Growing popularity of energy drinks threatens lives and causes irreparable damage


Jenna Inmon, Staff Writer

Energy drinks’ growing popularity has caused serious harm to humans. Heart damage, anxiety, and strokes have all been connected to energy drinks. 

The main cause of side effects from energy drinks is the excessive amounts of sugar and caffeine. According to Mayo Clinic Health System, “One 16-ounce can of Monster Energy Juice Pacific Punch supplies 210 calories and 47 grams of added sugar, which is equal to roughly 12 teaspoons. This is an entire day’s worth of added sugar.”

That much sugar can cause headaches, fatigue, heart disease, and diabetes if drunk regularly. Many people drink 1-5 energy drinks a day, which is potentially 5 times one’s recommended sugar intake. 

Math teacher Jaclyn Hastings says, “I think it’s gross how much sugar and caffeine is in it. I mostly stray away because of all the sugar, but the caffeine is definitely part of it too.”

According to an article from BetterHealth, too much caffeine can cause short-term effects like increased heart rate, dizziness and headaches, irritability, and restlessness. Caffeine can also cause a feeling of extreme energy, but then an even greater feeling of tiredness. 

Once aware of all of these effects, band director Micheal Palermo states, “When my kids were young teenagers I absolutely didn’t let them drink them. The ‘benefits’ are not a risk I’m willing to take for myself or my children.” Palermo added, “It’s bad for any age. It’s absolutely horrendous for a 9-year-old to drink one because their body is still growing. But it’s bad for people 40 or older to drink with organs that are getting older.”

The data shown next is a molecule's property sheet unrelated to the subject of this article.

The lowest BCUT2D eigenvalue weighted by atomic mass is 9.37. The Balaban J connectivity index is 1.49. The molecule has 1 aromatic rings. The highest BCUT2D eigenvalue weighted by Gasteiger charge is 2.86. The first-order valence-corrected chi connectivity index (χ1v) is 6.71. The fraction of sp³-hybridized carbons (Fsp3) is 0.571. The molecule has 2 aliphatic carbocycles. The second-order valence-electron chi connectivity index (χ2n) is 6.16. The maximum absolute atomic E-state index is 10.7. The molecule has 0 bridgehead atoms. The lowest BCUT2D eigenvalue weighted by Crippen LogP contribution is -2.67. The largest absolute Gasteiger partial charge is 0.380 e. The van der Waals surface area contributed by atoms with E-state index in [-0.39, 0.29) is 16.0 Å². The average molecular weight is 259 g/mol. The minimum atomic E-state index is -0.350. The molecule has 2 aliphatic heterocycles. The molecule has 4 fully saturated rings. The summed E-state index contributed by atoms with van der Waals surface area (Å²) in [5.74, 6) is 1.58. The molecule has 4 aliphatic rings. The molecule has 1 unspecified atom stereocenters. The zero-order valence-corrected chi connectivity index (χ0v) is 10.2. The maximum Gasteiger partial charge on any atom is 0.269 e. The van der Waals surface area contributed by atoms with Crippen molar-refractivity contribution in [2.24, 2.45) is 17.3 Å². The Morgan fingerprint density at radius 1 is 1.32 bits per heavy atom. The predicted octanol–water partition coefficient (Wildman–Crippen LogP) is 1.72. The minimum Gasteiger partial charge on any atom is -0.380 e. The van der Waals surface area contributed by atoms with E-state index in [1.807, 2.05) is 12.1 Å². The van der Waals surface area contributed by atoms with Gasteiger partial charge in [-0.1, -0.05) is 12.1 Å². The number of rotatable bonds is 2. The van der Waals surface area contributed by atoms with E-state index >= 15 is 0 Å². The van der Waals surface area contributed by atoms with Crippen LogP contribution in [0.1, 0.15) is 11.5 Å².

To back up what Palermo said, an article from NCCIH reads, “Caffeine also may harm children’s still-developing cardiovascular and nervous systems.”

Despite evidence of the risks, energy drinks are growing in popularity among younger consumers. The NCBI also notes, “Nearly two-thirds of teens reported ever using energy drinks; 41% had done so recently, i.e., in the past three months. Middle adolescents reported higher prevalence of both lifetime and recent use of energy drinks than early adolescents.” 

One of the more relevant energy drinks is Celsius Liv Fit. Many people say the flavors have an amazing taste and give boosts of energy, but student Samantha Coburn has differing opinions. 

When asked why she first started drinking Celsius, MMS eighth grader Samantha replied, “ I saw so many other people drinking them so I wanted to try them. They tasted really good but made me feel sick. I would get dizzy and a headache, so I stopped drinking them when I would get these symptoms and heard about people being hospitalized.”

Many teens feel pressured to consume energy drinks because they want to fit in with everyone, and the drinks have great-tasting flavors, which hide the underlying risks from the ingredients. 

Typically, in energy drinks, the main ingredient for caffeine is a plant called Guarana. As stated in an article from NCBI, one guarana bean holds 4 times as much caffeine as one coffee bean. 

As stated before, caffeine has been related to heart rhythm disturbances and raised blood pressure. Along the same lines, it states in an article written by Harvard Health, excessive sugar intake can cause health issues such as inflammation.

Believe it or not, the amount of caffeine in these drinks is enough to cause withdrawal.

Micheal Palermo agrees with this statement and says, “People rely on energy drinks way too much.” 

According to BetterHealth, symptoms such as crankiness, persistent headaches, and muscle pain all occur if you depend on energy drinks, and then stop drinking them.

Energy drinks can have so many consequences. Everyone should take the health risks of energy drinks into consideration before consuming one.